Don’t forget your trust anniversary!
In March 2006, the Inheritance Tax (IHT) treatment of Discretionary Trusts changed significantly
Many people use Discretionary Trusts to control and protect family assets as they are particularly flexible.
However, in March 2006, the Inheritance Tax (IHT) treatment of these Trusts changed significantly, with the introduction of the ‘relevant property’ rules. Now, 10 years on, Trustees of some of these Trusts created under the new regime will be facing their first periodic anniversary – and may need to take professional advice.
‘Relevant property’, which is any asset held in a Discretionary Trust, does not form part of the beneficiary’s estate. Instead, an IHT charge can apply at each 10 yearly anniversary of the date of Trust’s creation – as well as when capital is paid out from the Trust.
The tax rate is calculated using a standard formula with a maximum charge of 6% on the value of ‘relevant property’ within the Trust. The calculations can be complex.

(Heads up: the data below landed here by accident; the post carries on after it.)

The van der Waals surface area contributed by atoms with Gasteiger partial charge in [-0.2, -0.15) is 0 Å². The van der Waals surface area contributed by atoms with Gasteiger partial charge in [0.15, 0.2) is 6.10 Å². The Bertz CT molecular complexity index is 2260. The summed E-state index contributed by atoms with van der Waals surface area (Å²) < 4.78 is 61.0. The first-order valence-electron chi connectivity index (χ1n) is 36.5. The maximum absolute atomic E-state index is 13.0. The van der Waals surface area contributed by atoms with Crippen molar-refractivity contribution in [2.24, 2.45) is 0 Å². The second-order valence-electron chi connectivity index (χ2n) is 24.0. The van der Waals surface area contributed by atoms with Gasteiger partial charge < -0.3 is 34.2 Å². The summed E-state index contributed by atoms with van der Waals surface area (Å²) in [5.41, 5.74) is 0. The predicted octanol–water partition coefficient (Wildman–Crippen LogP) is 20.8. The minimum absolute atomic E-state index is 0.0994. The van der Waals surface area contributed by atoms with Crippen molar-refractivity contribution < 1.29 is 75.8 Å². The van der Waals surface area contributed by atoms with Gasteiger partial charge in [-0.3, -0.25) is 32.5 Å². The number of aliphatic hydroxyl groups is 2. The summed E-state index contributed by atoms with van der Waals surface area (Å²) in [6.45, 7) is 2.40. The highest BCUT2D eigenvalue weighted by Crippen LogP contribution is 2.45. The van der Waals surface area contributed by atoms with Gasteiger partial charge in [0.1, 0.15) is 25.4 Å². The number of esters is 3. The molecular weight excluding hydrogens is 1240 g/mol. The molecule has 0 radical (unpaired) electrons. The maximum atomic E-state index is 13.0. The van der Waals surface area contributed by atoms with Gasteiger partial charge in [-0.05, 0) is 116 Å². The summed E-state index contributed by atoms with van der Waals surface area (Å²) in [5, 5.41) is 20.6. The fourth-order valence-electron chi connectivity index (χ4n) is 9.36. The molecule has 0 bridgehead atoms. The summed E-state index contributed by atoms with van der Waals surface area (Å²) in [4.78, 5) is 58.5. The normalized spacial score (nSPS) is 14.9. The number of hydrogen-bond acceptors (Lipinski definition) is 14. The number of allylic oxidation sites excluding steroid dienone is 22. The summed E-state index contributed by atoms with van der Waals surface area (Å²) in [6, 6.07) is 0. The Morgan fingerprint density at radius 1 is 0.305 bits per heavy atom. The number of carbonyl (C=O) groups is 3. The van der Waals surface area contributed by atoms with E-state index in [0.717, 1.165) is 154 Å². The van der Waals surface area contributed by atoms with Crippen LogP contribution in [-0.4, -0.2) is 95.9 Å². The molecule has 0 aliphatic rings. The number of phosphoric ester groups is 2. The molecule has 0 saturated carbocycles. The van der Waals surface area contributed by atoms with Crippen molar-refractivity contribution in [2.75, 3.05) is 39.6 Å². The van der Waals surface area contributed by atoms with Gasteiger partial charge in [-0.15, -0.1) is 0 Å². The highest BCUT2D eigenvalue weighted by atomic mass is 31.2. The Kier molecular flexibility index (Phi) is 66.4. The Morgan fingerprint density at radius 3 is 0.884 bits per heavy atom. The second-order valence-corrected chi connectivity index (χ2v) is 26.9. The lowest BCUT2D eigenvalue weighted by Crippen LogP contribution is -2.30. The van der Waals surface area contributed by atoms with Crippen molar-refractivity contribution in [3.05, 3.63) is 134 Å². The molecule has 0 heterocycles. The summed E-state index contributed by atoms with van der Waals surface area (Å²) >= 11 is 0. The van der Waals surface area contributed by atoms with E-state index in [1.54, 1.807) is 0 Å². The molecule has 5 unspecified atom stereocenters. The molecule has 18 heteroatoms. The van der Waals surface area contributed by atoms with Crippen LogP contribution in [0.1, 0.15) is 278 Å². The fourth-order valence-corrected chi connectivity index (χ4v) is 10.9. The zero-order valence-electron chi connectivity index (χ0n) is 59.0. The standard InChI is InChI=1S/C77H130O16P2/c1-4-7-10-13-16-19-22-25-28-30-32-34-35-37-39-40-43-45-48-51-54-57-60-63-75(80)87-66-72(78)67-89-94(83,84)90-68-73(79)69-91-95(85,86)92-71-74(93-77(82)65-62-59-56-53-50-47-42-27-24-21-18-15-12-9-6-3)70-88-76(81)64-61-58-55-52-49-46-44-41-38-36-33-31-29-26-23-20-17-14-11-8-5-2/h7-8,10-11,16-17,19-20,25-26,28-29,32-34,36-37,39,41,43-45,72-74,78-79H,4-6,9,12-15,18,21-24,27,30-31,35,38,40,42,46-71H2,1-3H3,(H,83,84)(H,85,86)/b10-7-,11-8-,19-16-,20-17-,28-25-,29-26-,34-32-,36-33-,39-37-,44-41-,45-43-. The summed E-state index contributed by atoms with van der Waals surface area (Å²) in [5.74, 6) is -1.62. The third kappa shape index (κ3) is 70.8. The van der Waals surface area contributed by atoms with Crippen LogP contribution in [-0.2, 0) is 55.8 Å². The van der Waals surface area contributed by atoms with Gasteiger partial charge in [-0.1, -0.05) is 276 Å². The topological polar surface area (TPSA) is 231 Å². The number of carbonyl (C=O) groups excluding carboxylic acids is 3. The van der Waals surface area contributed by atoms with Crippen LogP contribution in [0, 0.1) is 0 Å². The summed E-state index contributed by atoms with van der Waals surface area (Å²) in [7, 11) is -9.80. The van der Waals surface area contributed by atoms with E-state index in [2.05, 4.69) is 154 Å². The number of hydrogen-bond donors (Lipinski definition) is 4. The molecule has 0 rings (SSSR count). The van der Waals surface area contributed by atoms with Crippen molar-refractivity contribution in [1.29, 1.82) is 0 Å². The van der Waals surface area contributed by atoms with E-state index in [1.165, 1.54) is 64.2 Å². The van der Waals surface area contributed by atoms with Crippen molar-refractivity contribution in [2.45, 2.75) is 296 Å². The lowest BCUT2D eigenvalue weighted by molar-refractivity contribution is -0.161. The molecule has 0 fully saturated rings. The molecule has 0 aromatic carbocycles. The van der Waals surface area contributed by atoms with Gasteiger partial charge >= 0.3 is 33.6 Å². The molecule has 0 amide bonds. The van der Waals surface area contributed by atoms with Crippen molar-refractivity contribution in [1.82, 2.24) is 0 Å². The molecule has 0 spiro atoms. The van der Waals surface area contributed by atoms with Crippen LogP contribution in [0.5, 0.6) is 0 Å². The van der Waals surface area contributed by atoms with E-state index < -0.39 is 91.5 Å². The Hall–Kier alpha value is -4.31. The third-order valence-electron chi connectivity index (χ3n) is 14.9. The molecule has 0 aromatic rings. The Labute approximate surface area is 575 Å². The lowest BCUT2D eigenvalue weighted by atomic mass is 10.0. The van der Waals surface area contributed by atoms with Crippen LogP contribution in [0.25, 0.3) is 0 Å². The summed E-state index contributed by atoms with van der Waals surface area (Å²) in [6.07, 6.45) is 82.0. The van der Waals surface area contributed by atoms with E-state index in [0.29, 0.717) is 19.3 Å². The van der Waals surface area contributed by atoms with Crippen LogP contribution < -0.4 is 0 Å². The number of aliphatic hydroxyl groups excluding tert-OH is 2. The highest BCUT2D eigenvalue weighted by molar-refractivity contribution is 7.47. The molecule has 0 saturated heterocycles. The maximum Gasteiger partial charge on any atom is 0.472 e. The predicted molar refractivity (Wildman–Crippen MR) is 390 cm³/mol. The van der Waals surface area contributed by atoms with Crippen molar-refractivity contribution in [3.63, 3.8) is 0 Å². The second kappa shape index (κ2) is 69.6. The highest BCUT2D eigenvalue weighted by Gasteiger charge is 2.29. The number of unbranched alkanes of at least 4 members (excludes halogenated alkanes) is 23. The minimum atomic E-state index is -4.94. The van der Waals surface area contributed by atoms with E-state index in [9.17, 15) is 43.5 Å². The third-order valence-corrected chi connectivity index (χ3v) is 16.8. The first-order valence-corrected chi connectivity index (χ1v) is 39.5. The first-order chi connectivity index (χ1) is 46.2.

For example, where applicable, Business Property Relief and Agricultural Relief are deducted before applying the tax charge and the resulting taxable value is then reduced by the Nil Rate Band in force at the 10 year anniversary, less any chargeable lifetime transfers made by the Settlor (who established the Trust) in the 7 years before the Trust was set up. Any distributions made by the Trustees prior to the 10 year anniversary are also deducted.
Trustees may be required to submit an IHT 100 account to HMRC at a 10 year anniversary or when distributing capital from a Trust. In fact it is possible that an IHT 100 account will need to be filed with HMRC even if no IHT is actually payable.
Trustees may be unaware of the specific obligations that apply to the administration of these ‘relevant property Trusts’ and how to avoid falling foul of HMRC’s requirements.
The rules around Discretionary Trusts can certainly be confusing and the calculations complex. We are regularly asked to advise on and calculate the 10 year charge as it is an area where many professional lawyers are not experienced; we are also engaged to submit the IHT return at the same time.
If you are a Trustee and need professional advice on what you need to do, please contact us.